On March 30, 1936, the Zeppelin company inaugurated a regular line of flights to Rio de Janeiro with the largest and most modern airship of the time. A giant took flight near Lake Constance, on March 30, 1936, and left for Rio de Janeiro, in South America. The legendary airship LZ 129 Hindenburg had unprecedented proportions, being the largest zeppelin to be used for the transport of passengers: 245 meters long, 200 thousand cubic meters of gas, four engines, speed of 131 kilometers per hour and an autonomy of 12 thousand kilometers.
It had only been a few years since Hugo Eckener, director of the Zeppelin company in Friedrichshafen, had obtained permission from the victorious powers in the First World War to build the gigantic balloons powered by hydrogen gas.
The Treaty of Versailles had prohibited its construction, because the airships – developed by Count Zeppelin – had been used to drop bombs on England during the conflict. In 1928, the era of travel aboard zeppelins began.
The beginning was difficult, but Eckener did not lose confidence that the airship would become the ideal means of transport for express mail and passengers in a hurry on transatlantic voyages. Indeed, an affluent clientele soon discovered their predilection for travel aboard silent balloons, and the press added to the myth, with their reports on the luxury that reigned in the cabin, with caviar served by the first stewardesses in aviation history.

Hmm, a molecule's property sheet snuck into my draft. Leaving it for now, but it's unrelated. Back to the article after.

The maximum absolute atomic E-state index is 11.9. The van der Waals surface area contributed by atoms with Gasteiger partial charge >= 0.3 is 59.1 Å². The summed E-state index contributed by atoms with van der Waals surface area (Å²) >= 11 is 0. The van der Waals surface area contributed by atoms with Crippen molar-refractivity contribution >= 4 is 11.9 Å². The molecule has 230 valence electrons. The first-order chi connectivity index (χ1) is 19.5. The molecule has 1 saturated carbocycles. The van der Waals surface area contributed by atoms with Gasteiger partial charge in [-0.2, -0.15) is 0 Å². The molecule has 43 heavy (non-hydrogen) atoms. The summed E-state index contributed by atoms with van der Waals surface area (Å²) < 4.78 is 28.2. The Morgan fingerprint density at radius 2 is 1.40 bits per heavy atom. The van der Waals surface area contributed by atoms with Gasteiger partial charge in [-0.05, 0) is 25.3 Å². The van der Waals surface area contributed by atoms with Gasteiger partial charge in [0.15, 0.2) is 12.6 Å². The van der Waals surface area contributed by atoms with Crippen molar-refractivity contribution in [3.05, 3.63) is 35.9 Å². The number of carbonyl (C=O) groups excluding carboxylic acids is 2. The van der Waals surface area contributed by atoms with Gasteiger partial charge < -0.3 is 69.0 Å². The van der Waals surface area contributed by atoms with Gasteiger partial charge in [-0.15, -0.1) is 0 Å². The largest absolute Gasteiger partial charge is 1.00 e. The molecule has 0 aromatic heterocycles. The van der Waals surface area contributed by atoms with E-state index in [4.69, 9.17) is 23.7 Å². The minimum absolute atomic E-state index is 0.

Luxury for the privileged
A ticket to Rio de Janeiro cost 1400 Reichsmark, at a time when a worker earned an average of 120 Reichsmark per month. A real fortune, but on the other hand, Eckener promised a quick voyage: three and a half days, against the ten it took ships then to cross the Atlantic.
Long-distance trips became a success, the flying vehicles were always crowded. High society traveled not only to Rio de Janeiro: Luxor, Egypt, or Russia were also popular destinations. Historical lists of cargoes then transported range from monkeys and snakes to silverware and Bechstein pianos.
But the golden age of zeppelins was short-lived: on May 6, 1937, the Hindenburg exploded at Lakehurst, near New York, from Frankfurt. The “pride of the nation” was transformed in a few seconds into an aluminum skeleton, 35 people died in the flames of what was considered at the time “the worst catastrophe in the world”.
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